Tissue microarray as a research tool to study non-neoplastic liver diseases

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The experience with the tissue microarray (TMA) in non-neoplastic liver diseases is markedly limited. The aim of this pilot study was to answer several technical questions relevant to the application of this important tool to the field of liver disease research.

Materials and methods

A mathematical model was generated on the basis of the surface areas of different TMA cores in comparison with the minimum surface area recommended for the diagnosis of diffuse liver diseases. Then, several TMAs were assembled from 68 different samples. Immunohistochemistry using four different antibodies was carried out to test the utility of TMA for various applications.


On the basis of our mathematical model, 35.4, 12.7, 5.7, and 3.2 cores would have the equivalent surface area to the one obtained from a 14-G tru-cut needle biopsy. For the 1.5 mm array platform, the average number of portal tracts observed in each tissue core was 1.8±0.7 (range 1.1–2.5), whereas for the 2 mm platform, the average number of portal tracts was 4.3±1 (range 3.3–4.3). Immunohistochemistry showed a uniform staining pattern for the nontumor samples and marked heterogeneity for some of the tumor samples that represented different areas of the tumors.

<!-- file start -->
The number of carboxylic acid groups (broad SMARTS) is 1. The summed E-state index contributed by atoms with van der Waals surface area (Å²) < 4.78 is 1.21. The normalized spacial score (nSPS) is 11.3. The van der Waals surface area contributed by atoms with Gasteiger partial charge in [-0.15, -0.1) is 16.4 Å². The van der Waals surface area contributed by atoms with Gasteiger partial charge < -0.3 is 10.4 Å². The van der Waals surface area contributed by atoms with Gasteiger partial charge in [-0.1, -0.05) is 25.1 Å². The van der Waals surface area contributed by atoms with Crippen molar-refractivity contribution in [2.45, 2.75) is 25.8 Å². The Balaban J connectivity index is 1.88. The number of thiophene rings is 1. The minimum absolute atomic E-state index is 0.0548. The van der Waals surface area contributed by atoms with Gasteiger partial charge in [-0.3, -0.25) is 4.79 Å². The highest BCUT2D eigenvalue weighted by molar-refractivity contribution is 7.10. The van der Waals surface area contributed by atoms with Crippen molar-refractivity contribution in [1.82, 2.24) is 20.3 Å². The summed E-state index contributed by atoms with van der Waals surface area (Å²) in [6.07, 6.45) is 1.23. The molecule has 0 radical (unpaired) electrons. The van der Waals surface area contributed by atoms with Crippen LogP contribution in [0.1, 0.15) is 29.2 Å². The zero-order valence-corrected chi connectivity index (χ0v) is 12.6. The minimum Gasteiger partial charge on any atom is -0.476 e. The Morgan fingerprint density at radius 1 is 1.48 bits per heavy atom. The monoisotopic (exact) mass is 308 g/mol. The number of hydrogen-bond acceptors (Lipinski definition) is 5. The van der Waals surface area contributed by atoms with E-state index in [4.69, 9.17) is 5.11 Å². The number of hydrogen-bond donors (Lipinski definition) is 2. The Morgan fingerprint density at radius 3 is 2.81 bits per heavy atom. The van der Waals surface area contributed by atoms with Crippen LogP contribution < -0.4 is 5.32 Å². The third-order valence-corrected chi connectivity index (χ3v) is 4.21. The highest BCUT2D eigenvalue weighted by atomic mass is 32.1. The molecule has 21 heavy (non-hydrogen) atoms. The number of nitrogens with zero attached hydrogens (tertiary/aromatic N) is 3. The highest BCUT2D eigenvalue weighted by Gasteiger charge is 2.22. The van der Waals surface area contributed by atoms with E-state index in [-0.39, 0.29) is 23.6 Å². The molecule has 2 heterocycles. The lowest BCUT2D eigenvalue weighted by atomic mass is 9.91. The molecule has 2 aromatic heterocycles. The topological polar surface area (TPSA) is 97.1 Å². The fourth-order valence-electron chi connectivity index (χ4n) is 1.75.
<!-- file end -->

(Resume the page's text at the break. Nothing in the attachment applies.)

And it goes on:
The results from this study suggested that TMA platforms utilizing large core punching needles are more suitable for the study of non-neoplastic liver diseases and that for the 2 and 1.5 mm platforms, three and six cores from each sample, respectively, will contain 10–12 portal areas for assessment of the disease process.

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